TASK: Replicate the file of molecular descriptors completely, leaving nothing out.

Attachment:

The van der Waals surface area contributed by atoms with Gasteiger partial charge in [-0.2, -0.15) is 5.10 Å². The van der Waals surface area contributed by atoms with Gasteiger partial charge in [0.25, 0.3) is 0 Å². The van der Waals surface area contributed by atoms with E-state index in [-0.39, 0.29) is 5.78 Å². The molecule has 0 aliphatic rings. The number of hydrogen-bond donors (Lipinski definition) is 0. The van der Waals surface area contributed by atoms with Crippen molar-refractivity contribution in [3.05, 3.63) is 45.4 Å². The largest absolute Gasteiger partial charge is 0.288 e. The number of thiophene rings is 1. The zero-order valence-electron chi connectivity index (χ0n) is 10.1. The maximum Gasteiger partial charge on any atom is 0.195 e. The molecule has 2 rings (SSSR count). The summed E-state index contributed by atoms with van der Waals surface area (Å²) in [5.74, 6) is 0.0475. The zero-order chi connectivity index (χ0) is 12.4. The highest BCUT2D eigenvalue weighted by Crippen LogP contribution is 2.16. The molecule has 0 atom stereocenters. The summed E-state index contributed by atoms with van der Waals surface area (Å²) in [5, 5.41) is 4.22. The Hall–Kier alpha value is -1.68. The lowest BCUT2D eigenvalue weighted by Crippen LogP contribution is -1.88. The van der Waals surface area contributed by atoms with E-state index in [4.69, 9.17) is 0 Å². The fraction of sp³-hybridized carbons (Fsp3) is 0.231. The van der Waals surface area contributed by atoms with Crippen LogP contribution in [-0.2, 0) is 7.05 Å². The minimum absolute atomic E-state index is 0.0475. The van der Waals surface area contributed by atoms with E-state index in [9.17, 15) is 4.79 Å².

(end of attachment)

The van der Waals surface area contributed by atoms with Gasteiger partial charge in [-0.2, -0.15) is 5.10 Å². The van der Waals surface area contributed by atoms with Gasteiger partial charge in [0.25, 0.3) is 0 Å². The van der Waals surface area contributed by atoms with E-state index in [-0.39, 0.29) is 5.78 Å². The molecule has 0 aliphatic rings. The number of hydrogen-bond donors (Lipinski definition) is 0. The van der Waals surface area contributed by atoms with Crippen molar-refractivity contribution in [3.05, 3.63) is 45.4 Å². The largest absolute Gasteiger partial charge is 0.288 e. The number of thiophene rings is 1. The zero-order valence-electron chi connectivity index (χ0n) is 10.1. The maximum Gasteiger partial charge on any atom is 0.195 e. The molecule has 2 rings (SSSR count). The summed E-state index contributed by atoms with van der Waals surface area (Å²) in [5.74, 6) is 0.0475. The zero-order chi connectivity index (χ0) is 12.4. The highest BCUT2D eigenvalue weighted by Crippen LogP contribution is 2.16. The molecule has 0 atom stereocenters. The summed E-state index contributed by atoms with van der Waals surface area (Å²) in [5, 5.41) is 4.22. The Hall–Kier alpha value is -1.68. The lowest BCUT2D eigenvalue weighted by Crippen LogP contribution is -1.88. The van der Waals surface area contributed by atoms with E-state index in [4.69, 9.17) is 0 Å². The fraction of sp³-hybridized carbons (Fsp3) is 0.231. The van der Waals surface area contributed by atoms with Crippen LogP contribution in [-0.2, 0) is 7.05 Å². The minimum absolute atomic E-state index is 0.0475. The van der Waals surface area contributed by atoms with E-state index in [9.17, 15) is 4.79 Å².